Open Letter: Senator Barrow I Simply Believe It’s Time For Change


Senator Barrow, 

For the past few years, I have used this platform to communicate with our community. Open letters have kind of become my thing. In December, I wrote an open letter to share with the community that I was considering a run for Louisiana State Senate. I followed that letter up with a meeting with you. It may be unusual for a candidate to write an open letter to the other name on the ballot, but there is a need before the campaigns are in full swing for me to say publicly what I shared with you privately on December 20th of last year. In our conversation, I shared with you that I have nothing but the utmost respect for you and have supported you in the past. I even endorsed you from this platform in your last race. It is my belief that you are a kind, thoughtful person who loves Baton Rouge and Louisiana. I believe you have done your best to serve the people of Senate District 15. I simply believe we need more and that change must come to our communities. 

In 2004, I voted for the first time. I cast my ballot for State Senator Kip Holden, who was then the Senator for District 15, to become the first black mayor of Baton Rouge. As a result, then Representative Sharon Weston Broome ran to replace Mayor Holden in the State Senate and you ran for State Representative to replace the newly elected Senator Broome. As long as I have been a voter, I’ve cast my ballot for you. As we discussed, the district has seen better days. Over the last 14 years we’ve lost several grocery stores, a mall, and even a hospital. After watching that, my advocacy was birthed.

Consistently, we’ve watched our community lose resources and there has been little to look at as tangible results in certain parts of our community. This is not your fault, but these things did happen on your watch and it is the responsibility of all of our elected leaders to bring home tangible results that shift the dynamics of our community for the good. 

Dr. King said, “Power at its best is love implementing the demands of justice. Justice at its best is love correcting everything that stands against love.” I love my community and believe that those in power have a responsibility to bring justice. It is not JUST that the majority of failing schools in Baton Rouge are in North Baton Rouge and our teachers are underpaid and we both know a thousand dollar raise isn’t enough. It is not JUST that there is a lack of healthcare access in North Baton Rouge and almost all of Senate District 15. It is not JUST that in our state, black men are jailed for marijuana possession while majority white owned companies in other states profit from pot. It is not JUST that one side of our parish prospers while the majority of Senate District 15 has been left behind. If power is love implementing the demands of justice and justice is love correcting everything that stands against love, there is an obligation that power yields us a more JUST society.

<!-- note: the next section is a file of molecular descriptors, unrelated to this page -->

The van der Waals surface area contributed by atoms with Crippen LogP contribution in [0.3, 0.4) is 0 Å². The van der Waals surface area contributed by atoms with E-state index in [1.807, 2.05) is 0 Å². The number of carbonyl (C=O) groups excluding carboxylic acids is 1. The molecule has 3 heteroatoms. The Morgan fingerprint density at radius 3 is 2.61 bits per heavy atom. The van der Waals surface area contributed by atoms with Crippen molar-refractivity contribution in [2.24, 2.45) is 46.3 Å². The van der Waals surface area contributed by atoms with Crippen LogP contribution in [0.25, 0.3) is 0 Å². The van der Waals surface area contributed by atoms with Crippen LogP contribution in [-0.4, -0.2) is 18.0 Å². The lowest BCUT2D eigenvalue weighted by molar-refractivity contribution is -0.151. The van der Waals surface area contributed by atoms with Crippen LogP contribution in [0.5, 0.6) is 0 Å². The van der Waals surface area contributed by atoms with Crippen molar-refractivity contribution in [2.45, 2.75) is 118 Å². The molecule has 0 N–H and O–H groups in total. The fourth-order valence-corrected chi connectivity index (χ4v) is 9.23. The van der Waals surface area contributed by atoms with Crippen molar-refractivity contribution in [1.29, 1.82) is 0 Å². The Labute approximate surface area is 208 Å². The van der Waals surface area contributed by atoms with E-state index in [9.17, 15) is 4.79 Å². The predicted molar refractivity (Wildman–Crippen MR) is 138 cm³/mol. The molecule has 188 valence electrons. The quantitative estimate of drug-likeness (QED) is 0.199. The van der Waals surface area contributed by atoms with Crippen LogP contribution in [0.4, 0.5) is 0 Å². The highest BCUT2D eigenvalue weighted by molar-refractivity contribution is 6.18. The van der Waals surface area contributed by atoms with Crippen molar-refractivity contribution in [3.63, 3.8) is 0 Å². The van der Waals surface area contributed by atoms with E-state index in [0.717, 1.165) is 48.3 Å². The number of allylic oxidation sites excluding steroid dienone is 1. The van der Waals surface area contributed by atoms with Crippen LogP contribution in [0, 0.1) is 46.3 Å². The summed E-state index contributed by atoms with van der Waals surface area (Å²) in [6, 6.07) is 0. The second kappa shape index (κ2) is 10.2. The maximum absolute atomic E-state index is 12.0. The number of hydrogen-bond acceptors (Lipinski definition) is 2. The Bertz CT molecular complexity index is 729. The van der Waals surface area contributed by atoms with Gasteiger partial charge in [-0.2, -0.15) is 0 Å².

This is a democracy, where the people yield their power to elected leaders through their vote in hopes that change will be produced for our personal and collective good. My desire is to serve the people of our state and create the change for our communities that must come. I want to be clear I’m running, not against you, but to Do Good and Seek Justice that produces tangible change. We have to be able to recognize that companies like Georgia Pacific were bound to close, because it was a paper mill in a digital age. We have to be able to build plans and partnerships that bring jobs and opportunity so people can lift themselves out of poverty and build our collective prosperity. We can’t be a state that is at the bottom of every major quality of life ranking and pretend that we don’t need drastic change. North Baton Rouge specifically, as well as Baker and Zachary, can’t wait another 4 years for significant change to come. Too many young men and women leave our communities every year. Some leave for better opportunities. Some leave because they lose their lives to violence that is birthed in poverty. Most recently we’ve discovered that more black males specifically are leaving by suicide, because they’ve lost hope to live. 

Senator Barrow, I respect you and believe you have given our community 14 years of service and you should be honored for that. In every period of time there are those who fulfill the role and assignment of Moses, and those who fill the role of Joshua. Both were sent for their time. One would lead the people out of Egypt, the other would lead them from the wilderness into the Promise Land. I believe better days are possible for our communities and state. We must have what Dr. King called a “social vision” to propel us forward from here. I intend to cast a social vision and look forward to the forums where we can both publicly discuss the path forward with and for the people. There is no love lost, just time for change. 

In Truth, 

Gary Chambers

Do Good Seek Justice 


“Ultimately a genuine leader is not a searcher for consensus but a molder of consensus.” – Dr. Martin Luther King Jr.